Touch the Screen vs Press a Button

Is the touchscreen the end-all of user interfaces for mobile devices? There were rumors in early 2011 that the iPad2 would lose all physical buttons (which did not come true, obviously).  To me, that sounds like a really good and bad idea. Good, in the sense that a device that is all a big screen certainly looks nice. Bad, since it would be much less user-friendly than a device with some real physical buttons to press.

I have been thinking about this subject lately, after using a BlackBerry Torch 9800 as my work phone for a few months.  I like the device a lot, but there are certainly some rough edges and some places where there is a UI conflict between touching the screen and pressing the buttons. At the same time, I am using both an iPod Nano 3G, and a couple of iPod Touches. I used to have SonyEricsson Symbian-based P900, P990i, and G900 smart phones which also were combined touch/press devices with a stylus.

I think it is clear that using a physical keyboard is preferable to an on-screen keyboard for typing serious amounts of text.  On the iPod, entering a URL or search term in a browser just feels fiddly, compared to the ease of composition with the physical keyboard on the
BlackBerry.  To me, I cannot get over the feeling that an iPod Touch or iPhone is really best as a consumption device, but that a BlackBerry is a superb creation device.  On a BB, I can type quite long emails, while an iOS device feels more appropriate for the occasional short messages.  To me, this is an important aspect, as I tend use the smart phone as a two-way email communications device.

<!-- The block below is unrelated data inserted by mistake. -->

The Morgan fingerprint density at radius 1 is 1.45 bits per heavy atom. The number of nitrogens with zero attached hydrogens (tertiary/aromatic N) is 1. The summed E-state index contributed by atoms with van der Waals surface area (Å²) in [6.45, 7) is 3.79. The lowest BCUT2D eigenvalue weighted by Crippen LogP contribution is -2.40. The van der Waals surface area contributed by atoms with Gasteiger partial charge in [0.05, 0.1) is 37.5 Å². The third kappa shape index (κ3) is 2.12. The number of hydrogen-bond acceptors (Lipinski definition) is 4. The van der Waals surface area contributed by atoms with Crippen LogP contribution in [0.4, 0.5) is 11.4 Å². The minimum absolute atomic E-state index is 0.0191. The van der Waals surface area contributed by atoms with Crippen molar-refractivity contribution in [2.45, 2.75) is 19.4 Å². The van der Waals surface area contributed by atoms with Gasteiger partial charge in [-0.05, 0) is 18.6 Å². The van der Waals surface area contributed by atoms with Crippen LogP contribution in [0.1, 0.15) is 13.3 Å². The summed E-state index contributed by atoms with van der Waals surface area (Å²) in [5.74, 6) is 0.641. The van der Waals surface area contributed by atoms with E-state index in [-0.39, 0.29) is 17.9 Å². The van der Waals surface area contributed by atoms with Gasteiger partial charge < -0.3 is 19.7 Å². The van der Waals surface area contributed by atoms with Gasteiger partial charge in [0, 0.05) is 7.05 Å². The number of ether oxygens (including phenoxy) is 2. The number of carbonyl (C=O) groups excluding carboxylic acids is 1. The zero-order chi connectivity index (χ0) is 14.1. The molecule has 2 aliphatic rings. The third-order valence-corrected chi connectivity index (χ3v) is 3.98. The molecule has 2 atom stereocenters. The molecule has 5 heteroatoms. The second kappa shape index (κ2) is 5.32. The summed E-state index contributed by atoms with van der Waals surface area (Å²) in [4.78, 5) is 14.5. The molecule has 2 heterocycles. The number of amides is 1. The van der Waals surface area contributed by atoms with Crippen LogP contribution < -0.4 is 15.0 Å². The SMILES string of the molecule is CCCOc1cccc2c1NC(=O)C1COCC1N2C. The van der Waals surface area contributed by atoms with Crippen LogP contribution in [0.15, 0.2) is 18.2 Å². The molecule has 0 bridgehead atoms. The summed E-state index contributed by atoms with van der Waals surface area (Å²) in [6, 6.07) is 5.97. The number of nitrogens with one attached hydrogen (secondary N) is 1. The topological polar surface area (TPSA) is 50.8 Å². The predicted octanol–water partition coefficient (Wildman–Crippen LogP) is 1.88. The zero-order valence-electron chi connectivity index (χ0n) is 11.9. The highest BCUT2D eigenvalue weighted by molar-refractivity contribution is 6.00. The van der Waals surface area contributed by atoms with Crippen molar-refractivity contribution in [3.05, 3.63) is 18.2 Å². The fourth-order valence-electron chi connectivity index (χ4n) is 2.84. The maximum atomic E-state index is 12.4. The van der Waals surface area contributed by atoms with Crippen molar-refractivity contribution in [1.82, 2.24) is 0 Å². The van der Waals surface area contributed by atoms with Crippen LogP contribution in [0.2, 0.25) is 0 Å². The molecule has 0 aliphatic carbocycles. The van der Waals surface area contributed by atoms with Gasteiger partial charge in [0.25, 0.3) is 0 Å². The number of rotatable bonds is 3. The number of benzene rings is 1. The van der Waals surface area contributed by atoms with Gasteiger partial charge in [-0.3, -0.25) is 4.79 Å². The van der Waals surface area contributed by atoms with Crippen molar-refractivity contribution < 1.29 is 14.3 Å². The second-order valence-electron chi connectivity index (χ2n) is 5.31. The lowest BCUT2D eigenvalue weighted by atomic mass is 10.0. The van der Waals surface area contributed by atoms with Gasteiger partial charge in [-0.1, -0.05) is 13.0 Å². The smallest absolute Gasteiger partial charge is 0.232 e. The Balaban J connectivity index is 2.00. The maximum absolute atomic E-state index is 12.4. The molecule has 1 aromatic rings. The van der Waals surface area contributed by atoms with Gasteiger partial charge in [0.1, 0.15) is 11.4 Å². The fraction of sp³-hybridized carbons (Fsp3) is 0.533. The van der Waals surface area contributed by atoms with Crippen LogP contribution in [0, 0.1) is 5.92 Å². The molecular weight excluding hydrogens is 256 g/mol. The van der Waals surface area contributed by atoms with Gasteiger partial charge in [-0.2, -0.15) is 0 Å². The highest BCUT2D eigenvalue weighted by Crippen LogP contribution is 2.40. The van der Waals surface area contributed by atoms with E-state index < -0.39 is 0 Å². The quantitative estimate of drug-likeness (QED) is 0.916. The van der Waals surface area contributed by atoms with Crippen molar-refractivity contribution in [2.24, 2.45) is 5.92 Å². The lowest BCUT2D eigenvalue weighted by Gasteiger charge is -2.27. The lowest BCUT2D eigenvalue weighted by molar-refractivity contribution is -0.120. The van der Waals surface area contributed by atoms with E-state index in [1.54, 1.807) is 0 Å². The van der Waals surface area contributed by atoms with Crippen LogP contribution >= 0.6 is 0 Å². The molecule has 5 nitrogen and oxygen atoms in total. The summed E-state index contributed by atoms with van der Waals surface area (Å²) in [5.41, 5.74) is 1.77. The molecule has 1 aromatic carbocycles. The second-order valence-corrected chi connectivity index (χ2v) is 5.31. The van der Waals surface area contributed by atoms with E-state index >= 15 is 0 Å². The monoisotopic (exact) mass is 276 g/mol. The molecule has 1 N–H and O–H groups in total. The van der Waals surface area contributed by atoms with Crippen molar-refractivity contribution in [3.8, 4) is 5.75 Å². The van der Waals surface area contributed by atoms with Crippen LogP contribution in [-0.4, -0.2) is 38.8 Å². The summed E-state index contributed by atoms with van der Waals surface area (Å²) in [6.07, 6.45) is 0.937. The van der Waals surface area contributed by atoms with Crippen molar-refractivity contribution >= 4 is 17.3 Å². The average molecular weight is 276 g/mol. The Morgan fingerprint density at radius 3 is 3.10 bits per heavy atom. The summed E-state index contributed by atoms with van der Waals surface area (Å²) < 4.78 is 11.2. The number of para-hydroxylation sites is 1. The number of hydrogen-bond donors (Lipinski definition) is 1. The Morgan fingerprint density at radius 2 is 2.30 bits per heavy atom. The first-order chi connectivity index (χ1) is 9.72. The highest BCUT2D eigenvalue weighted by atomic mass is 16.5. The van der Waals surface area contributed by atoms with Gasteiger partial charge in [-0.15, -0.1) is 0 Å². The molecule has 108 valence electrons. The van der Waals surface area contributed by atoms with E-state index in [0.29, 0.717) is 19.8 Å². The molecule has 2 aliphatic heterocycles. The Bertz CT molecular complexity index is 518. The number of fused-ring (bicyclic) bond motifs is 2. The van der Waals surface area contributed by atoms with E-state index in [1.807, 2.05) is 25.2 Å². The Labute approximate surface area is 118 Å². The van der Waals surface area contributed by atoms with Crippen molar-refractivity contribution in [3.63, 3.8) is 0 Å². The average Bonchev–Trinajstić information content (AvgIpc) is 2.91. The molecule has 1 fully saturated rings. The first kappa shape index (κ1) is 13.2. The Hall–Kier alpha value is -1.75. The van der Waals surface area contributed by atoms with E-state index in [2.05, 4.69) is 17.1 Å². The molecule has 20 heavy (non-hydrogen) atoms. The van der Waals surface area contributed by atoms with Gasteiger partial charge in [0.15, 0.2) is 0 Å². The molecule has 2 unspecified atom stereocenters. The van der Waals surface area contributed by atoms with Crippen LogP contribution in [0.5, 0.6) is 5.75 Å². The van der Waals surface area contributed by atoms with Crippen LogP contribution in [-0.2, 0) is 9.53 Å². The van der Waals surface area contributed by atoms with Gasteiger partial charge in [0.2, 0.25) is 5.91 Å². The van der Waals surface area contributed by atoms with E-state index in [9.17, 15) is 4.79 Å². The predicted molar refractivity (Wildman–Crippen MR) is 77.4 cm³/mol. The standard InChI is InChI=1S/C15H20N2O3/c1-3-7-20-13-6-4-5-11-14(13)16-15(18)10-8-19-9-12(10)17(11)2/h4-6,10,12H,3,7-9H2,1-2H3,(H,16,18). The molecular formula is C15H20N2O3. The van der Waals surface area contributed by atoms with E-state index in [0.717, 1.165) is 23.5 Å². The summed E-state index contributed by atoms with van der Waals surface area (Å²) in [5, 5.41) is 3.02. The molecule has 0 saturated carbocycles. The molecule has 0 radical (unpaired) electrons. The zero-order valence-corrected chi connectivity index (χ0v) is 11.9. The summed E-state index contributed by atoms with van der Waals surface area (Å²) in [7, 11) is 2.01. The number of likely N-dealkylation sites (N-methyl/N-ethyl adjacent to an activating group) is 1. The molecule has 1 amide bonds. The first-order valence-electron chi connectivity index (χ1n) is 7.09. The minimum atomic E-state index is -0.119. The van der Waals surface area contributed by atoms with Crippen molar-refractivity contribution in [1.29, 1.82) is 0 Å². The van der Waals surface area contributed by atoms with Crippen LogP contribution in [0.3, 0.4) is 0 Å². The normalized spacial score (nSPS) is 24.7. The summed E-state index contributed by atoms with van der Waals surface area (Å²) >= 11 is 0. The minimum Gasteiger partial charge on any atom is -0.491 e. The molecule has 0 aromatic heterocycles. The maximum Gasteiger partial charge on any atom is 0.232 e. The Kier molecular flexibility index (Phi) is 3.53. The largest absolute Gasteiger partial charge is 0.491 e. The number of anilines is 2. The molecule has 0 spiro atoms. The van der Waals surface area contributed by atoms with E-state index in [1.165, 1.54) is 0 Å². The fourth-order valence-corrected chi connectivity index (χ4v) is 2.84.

The slide-out keyboard solution on the BB Torch (and many other phones from many different vendors) seems just right for this, giving you a full-screen device for reading tasks, with a full keyboard when needed.

On my old G900, I used T9 with a 0 to 9 keypad, and that worked surprisingly well.  A problem both with the BB and definitely with an on-screen keyboard is the fact that using it single-handedly is very hard.  On a screen, you do not get feedback from your fingers where you are on the keyboard, and the full keyboard of the BB is a bit too small to reliably use with a single hand.  I noted this in my G900 review three years ago, and it still holds true. The G900 looked like this:

Since a primary use of our iPods is gaming, I have noted some different UI principles for games.  There seem to be one class of games where touch makes perfect sense, like Angry Birds.  Press and draw to load, swipe to move the display, pinch to zoom – perfect and logical. Another class of games are obviously ports of mouse-based games, like Plants vs Zombies.  In such games, the touch screen is essentially used as it was back in stylus-time. It is just another way to generate single-point clicks.

Finally, we have the category of games that really would work best with a physical controller, like PacMan. Displaying a four-way control key setup on the screen does not get close to the right feeling.

I think the SonyEricsson Xperia Play was a brilliant idea – imagine an Apple device with that little built-in game controller.  Seems that SonyEricsson has not quite managed to execute on the idea, but in an ecosystem that generates variation like Android, this kind of device should have a place.

However, I have a hard time seeing the swiss-army-knife design of a phone having both a slide out keyboard and a slide-out game controller. Would be neat, but mechanically I don’t think it would work very well.

On to navigation.  The idea of touch gestures (in particular swipes) to navigate around the UI as popularized by Apple in the first iPhone is great in many ways.  My youngest child has used it since she was two, and it just works quite naturally.  However, there are still cases where a plain old navigation key works better. And having both is best.